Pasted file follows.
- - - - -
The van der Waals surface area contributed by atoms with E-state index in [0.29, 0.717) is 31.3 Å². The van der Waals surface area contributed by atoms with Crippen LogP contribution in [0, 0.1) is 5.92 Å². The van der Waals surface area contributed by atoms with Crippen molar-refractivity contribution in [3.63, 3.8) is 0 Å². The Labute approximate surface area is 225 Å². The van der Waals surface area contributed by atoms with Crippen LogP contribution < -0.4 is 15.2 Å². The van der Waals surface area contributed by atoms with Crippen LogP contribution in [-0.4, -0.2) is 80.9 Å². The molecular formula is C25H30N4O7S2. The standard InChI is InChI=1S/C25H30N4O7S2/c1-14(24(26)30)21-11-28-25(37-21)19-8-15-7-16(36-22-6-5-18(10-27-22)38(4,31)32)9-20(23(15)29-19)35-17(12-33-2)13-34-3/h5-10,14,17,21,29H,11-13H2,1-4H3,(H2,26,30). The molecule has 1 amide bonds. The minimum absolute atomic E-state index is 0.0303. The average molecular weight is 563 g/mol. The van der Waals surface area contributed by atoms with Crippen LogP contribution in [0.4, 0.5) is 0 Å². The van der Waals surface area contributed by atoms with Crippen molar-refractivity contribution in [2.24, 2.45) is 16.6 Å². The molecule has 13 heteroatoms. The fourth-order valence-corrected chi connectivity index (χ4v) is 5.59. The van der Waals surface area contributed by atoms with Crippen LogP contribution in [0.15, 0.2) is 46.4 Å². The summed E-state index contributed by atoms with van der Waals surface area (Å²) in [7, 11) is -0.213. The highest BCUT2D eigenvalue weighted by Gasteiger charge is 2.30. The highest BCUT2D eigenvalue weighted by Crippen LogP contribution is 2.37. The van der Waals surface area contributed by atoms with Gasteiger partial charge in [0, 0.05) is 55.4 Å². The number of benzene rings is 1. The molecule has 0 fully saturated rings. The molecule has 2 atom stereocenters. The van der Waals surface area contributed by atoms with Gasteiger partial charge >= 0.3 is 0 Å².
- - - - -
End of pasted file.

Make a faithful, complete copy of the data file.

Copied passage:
The van der Waals surface area contributed by atoms with E-state index in [0.29, 0.717) is 31.3 Å². The van der Waals surface area contributed by atoms with Crippen LogP contribution in [0, 0.1) is 5.92 Å². The van der Waals surface area contributed by atoms with Crippen molar-refractivity contribution in [3.63, 3.8) is 0 Å². The Labute approximate surface area is 225 Å². The van der Waals surface area contributed by atoms with Crippen LogP contribution < -0.4 is 15.2 Å². The van der Waals surface area contributed by atoms with Crippen LogP contribution in [-0.4, -0.2) is 80.9 Å². The molecular formula is C25H30N4O7S2. The standard InChI is InChI=1S/C25H30N4O7S2/c1-14(24(26)30)21-11-28-25(37-21)19-8-15-7-16(36-22-6-5-18(10-27-22)38(4,31)32)9-20(23(15)29-19)35-17(12-33-2)13-34-3/h5-10,14,17,21,29H,11-13H2,1-4H3,(H2,26,30). The molecule has 1 amide bonds. The minimum absolute atomic E-state index is 0.0303. The average molecular weight is 563 g/mol. The van der Waals surface area contributed by atoms with Crippen LogP contribution in [0.4, 0.5) is 0 Å². The van der Waals surface area contributed by atoms with Crippen molar-refractivity contribution in [2.24, 2.45) is 16.6 Å². The molecule has 13 heteroatoms. The fourth-order valence-corrected chi connectivity index (χ4v) is 5.59. The van der Waals surface area contributed by atoms with Crippen LogP contribution in [0.15, 0.2) is 46.4 Å². The summed E-state index contributed by atoms with van der Waals surface area (Å²) in [7, 11) is -0.213. The highest BCUT2D eigenvalue weighted by Gasteiger charge is 2.30. The highest BCUT2D eigenvalue weighted by Crippen LogP contribution is 2.37. The van der Waals surface area contributed by atoms with Gasteiger partial charge in [0, 0.05) is 55.4 Å². The number of benzene rings is 1. The molecule has 0 fully saturated rings. The molecule has 2 atom stereocenters. The van der Waals surface area contributed by atoms with Gasteiger partial charge >= 0.3 is 0 Å².